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Work as an Allergist/Immunologist

By: Ian Murnaghan BSc (hons), MSc - Updated: 11 May 2018 | comments*Discuss
 
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You may be one of the many people in Britain who suffer from allergies or immunological diseases each year. Perhaps you even have a personal interest and passion for science and medicine. If so, a career as an immunologist or allergist could be the best decision for your future. In this career, you will first train as a medical doctor, before going on to receive specialised training in the fields of allergy and immunology.

Here, you will work with patients who have immune and allergy challenges. You will diagnose specific conditions and you will conduct allergy testing for medical diseases such as asthma, while you focus on strengthening your patient's immune system. Given that allergy conditions and numerous immunological diseases are rising each year, the demand for qualified and dedicated allergists and immunologists to conduct allergy testing and other diagnostic tests – plus treatment – is excellent and it is expected to continue growing.

Choosing to Work as an Allergist/Immunologist

An allergist or immunologist works in the same general areas as any physician with regards to evaluating, diagnosing and treating disorders. The difference, however, is that their focus is on medical disorders that pertain to the immune system – diagnosis of an allergy is a common role for an allergist or immunologist. Conditions that an allergist or immunologist may treat include asthma, eczema, reactions to drugs and foods, immune diseases, organ transplant rejection or cancers of the immune system. Given that research into our immune systems is rapidly evolving, an allergist or immunologist has the exciting challenge of keeping on top of the new treatments and developments in the field, most of which will influence clinical practice. In particular, new types of allergy testing are developed regularly, which means an allergist or immunologist must stay abreast of the latest research developments.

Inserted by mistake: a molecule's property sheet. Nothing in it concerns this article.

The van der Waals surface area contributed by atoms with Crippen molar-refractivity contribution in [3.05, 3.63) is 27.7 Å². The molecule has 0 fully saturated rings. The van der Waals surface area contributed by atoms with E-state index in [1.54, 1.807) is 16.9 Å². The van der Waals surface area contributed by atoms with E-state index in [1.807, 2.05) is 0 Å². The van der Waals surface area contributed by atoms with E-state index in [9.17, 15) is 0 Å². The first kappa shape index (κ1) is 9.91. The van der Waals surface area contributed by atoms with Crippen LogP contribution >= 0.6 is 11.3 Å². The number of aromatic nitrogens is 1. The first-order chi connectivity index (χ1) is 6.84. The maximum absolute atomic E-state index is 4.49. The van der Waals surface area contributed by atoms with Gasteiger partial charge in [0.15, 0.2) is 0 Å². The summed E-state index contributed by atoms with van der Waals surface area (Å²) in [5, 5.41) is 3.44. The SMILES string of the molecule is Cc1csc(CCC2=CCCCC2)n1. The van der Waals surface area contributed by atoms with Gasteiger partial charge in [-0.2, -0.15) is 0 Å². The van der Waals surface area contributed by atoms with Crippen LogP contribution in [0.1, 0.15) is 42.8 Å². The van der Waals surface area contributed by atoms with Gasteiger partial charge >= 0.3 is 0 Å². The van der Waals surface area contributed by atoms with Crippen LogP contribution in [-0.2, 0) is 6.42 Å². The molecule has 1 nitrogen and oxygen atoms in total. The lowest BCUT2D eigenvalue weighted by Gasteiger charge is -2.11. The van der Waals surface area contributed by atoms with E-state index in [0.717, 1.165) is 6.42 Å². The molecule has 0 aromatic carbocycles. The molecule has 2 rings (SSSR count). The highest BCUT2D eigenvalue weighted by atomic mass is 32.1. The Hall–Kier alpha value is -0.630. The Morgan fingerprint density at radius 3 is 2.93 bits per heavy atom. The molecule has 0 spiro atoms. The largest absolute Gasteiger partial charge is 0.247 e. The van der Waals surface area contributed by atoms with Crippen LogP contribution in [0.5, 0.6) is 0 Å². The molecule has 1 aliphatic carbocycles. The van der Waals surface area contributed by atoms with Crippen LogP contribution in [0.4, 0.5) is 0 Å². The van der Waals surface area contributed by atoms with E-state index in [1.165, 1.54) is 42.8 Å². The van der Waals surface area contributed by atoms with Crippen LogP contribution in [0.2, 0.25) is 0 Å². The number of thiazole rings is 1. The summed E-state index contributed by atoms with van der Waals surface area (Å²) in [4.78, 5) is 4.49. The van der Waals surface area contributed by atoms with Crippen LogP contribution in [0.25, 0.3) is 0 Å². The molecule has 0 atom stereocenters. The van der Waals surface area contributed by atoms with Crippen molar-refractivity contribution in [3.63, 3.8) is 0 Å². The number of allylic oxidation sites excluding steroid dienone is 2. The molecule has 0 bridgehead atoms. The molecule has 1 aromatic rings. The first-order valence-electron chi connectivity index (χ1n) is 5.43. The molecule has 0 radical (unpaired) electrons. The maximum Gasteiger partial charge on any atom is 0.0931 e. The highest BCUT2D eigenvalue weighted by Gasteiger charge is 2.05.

Still, the training is far from light because a person usually completes an undergraduate study program in the sciences before going on to complete years of medical school and then several more years of internships and specialty training in immunology and allergies. The salaries are superior to that of a general medical doctor and the job is generally a very stable one, particularly given the demand for qualified allergists and immunologists.

A Typical Daily Workload for an Allergist/Immunologist

Hours for this profession can be quite overwhelming initially, namely during the years following completion of medical school when a physician is receiving specialised training in the chosen field of allergies and immunology. However, afterwards an allergist or immunologist can enjoy more flexible hours and will usually work a Monday to Friday week with standard full-time hours. An allergist or immunologist can expect to perform allergy testing, patient diagnosis and the management of many diseases stemming from an allergic or immunological cause. They will conduct patient exams, order diagnostic tests such as blood tests and will analyse results to formulate an accurate diagnosis. As with any physician, an allergist or immunologist will also keep records and maintain patient confidentiality.

A Challenging Career in Allergies and Immunology

The fields of allergies and immunology are unique and interesting. In one appointment, an allergist or immunologist may be conducting allergy testing and treating a patient for an allergic reaction to a bee sting, another for hay fever next and then later that day, a patient with an autoimmune disorder such as Parkinson's disease. As an allergist or immunologist, your day will regularly be filled with a diverse group of patients, many of whom will be confused about their condition and will need a clear, compassionate voice to provide education and guidance for managing their condition.

Also keep in mind that some immune diseases are particularly devastating and you need to be able to handle the emotional aspect of conveying a poor prognosis as well as providing information to patients about pain management. Still, the benefits will far outweigh the challenges for many people who choose a career as an allergist or immunologist. If you work in the field, you can expect a stable, excellent salary, diversity in daily work and the ability to learn new information as research continues in the fields of allergies and immunology.

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How to be an allergist in UK for overseas doctors?
Nesreen - 11-May-18 @ 4:15 PM
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